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Changing lifestyles: how Australians are choosing to live today

2015 Brookes Oration

One of the biggest occasions on Deakin’s annual event calendar, the Brookes Oration honours the significant contribution of Sir Wilfred Brookes, grandson of Alfred Deakin, the second Prime Minister of Australia.

With a view to encourage thoughtful debate about the contribution of corporate Australia in the global community, the oration was established by the Deakin Graduate School of Business in 2006.

Professor David Shilbury, Associate Dean International at Deakin’s Faculty of Business and Law says that corporate Australia is a key contributor to the Australian lifestyle and therefore collectively makes a significant contribution to the lives of many Australians economically, in employment terms and through consumer demands.

‘We need to think about broader economic and lifestyle trends as they impact on jobs of the future and employments trends, all of which is central to corporate Australia. Economic prosperity is also linked to the success of corporate Australia and the liveability of Australia,’ he says.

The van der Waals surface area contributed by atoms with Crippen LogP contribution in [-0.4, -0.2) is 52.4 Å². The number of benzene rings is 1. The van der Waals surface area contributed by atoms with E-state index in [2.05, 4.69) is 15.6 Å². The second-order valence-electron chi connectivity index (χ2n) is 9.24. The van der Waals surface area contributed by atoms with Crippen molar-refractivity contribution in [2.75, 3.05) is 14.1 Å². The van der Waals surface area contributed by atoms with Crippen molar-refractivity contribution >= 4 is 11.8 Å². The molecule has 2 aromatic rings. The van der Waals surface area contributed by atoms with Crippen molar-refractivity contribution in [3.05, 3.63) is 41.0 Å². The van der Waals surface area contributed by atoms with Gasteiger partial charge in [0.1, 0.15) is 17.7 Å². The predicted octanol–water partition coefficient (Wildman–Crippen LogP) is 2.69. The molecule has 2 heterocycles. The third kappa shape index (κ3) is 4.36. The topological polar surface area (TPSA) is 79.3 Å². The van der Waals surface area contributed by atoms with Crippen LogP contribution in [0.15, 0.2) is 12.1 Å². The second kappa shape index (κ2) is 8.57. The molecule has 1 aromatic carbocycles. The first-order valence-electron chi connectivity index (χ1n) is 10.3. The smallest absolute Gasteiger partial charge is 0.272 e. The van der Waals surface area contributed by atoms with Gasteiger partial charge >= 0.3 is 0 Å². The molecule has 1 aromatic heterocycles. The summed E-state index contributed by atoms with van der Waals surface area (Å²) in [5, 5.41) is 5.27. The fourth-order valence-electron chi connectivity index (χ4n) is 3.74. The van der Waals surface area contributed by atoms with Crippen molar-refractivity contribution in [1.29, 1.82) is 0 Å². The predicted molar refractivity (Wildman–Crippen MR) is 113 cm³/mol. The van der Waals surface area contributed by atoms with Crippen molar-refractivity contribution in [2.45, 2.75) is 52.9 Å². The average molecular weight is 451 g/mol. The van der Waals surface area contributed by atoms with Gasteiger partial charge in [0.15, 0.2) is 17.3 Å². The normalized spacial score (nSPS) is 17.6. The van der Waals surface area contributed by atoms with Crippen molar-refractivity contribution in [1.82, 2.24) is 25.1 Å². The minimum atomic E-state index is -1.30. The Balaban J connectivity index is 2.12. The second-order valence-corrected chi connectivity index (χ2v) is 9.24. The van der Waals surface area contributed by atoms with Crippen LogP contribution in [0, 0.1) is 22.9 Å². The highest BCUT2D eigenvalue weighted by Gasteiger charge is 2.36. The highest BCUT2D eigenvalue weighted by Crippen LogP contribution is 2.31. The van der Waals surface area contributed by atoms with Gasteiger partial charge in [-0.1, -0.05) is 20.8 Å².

This year, well-known social commentator Mr Bernard Salt spoke to the audience about Changing lifestyles: how Australians are choosing to live today.

A popular columnist with The Australian newspaper for over ten years and author of five best-selling books on social, cultural and generational change, Salt has a knack for bringing statistics to life with a gentle wit, coining the now ubiquitous terms ‘Sea Changers’, ‘Man Drought’, and ‘the Goat’s Cheese Curtain’ for example.

‘Bernard Salt presented a wonderful, thoughtful and engaging overview of changing lifestyles in Australia, and how we need to adapt our policies, systems and structures to changing circumstances in areas such as health, education and employment.

‘As he has previously pointed out, more than 40% of the jobs of the future are as yet unknown,’ Professor Shilbury says.  

Salt highlighted that ‘the future belongs to loveable geeks, people who command good technical and social skills,’ and shared his thoughts on the fact that as a society we need to be ‘cultivating the entrepreneurialism’ of Gen Y as they are the connected generation.

He said that ‘Australia is ultimately a fusion culture that brings together cultural elements from different migrant groups – it’s a society obsessed with lifestyle.’

As part of the oration this year’s Brookes Scholars were also announced. Congratulations to Deakin MBA students James Hood and Kane Hooper on their outstanding achievements.

The event was also live tweeted via @Deakin under #BrookesOration.

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